Does that actually means verifying that there is a market for a product before developing it?
“That’s one element, but there are others, such as understanding where the attackers are going, and to what extent the problem will become more powerful. Sometimes, it is unclear whether the problems involved will really exist in the future.”
As an example, Zafrir cites the two companies founded by Team8 to date, which have raised an aggregate $62 million: “Claroty arose in the understanding that as soon as industrial facilities start being connected to the Internet, a problem will be created, because these facilities usually use vary old technologies, and once they are connected to new technologies, there is a collision, and a problem emerges. Claroty has therefore created a platform capable of speaking all of the various languages simultaneously at a level that can shed light on very complex systems, when the person using them has limited ability to see what there is in the system in particular, and in the facility in general. The second company, Illusive, specializes in misleading attackers trying to carry out cyber attacks. In its case, instead of killing the mosquitos, we dry up the swamp; in other words we attack the attacker’s decision-making process, not his malware.”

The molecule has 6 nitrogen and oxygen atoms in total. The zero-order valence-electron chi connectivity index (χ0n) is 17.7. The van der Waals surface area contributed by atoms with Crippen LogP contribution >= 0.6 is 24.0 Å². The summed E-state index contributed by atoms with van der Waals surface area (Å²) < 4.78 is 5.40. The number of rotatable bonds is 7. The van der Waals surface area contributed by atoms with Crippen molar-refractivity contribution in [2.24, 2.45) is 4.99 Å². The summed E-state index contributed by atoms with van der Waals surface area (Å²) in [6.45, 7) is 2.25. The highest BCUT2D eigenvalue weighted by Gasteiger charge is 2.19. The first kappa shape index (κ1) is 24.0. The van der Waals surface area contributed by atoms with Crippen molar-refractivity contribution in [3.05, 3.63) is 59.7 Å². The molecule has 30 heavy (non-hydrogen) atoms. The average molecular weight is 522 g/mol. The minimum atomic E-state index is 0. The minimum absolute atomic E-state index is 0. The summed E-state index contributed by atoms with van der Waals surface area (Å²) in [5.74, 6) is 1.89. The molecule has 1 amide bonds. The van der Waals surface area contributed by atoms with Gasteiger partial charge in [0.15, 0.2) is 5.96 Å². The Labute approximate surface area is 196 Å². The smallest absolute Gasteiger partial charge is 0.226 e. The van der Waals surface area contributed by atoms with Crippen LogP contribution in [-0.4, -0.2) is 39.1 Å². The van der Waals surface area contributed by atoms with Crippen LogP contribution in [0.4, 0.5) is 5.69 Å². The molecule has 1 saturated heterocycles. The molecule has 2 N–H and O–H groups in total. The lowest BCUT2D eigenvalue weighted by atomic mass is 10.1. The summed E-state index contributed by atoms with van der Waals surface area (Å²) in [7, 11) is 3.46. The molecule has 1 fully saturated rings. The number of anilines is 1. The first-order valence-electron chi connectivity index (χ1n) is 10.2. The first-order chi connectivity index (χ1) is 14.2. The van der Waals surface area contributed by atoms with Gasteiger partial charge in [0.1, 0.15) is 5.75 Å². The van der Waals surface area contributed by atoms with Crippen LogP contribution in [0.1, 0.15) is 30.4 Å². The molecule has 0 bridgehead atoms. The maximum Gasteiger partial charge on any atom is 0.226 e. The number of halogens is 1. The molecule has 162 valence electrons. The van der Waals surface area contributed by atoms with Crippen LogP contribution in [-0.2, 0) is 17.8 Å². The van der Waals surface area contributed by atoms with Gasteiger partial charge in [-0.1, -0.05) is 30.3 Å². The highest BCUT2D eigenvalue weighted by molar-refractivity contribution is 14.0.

Zafrir says that the second tool, after the syndicate, is the talents. “If anything is very lacking it the cyber security industry, it’s very talented and experienced people. In Israel, thanks to Unit 8200, there is a wellspring of talents joining the industry at a very young age. At Team8, we’re creating a very attractive place for the best minds, and not just for people from Unit 8200. We have recruited 200 people to date for all of our companies, and we’re recruiting more at a rate of eight people a month, in other words, 100 more this year. We’ll soon announce two new companies we founded in the Team8 framework.”
In addition to the employees of the companies themselves, Team8 has a research group with 20 people. The third tool is more efficient management of resources. “All of Team8’s various companies share resources, such as real estate resources, research and development resources, and so forth. Finally, the process by which we work differs from that of an ordinary venture capital fund or an ordinary incubator. In our case, it’s not an idea waiting for money, but money waiting for an idea.”
In the bottom line, how do your investors judge you? As a venture capital fund?
“We will obviously be judged by the return we give our investors, but at the same time, we will be judged by our ability to found sustainable companies, and by the value they reach.”
That’s like a venture capital fund.
“Yes, you could say that. I only say that it’s not the only value by which we will be measured.”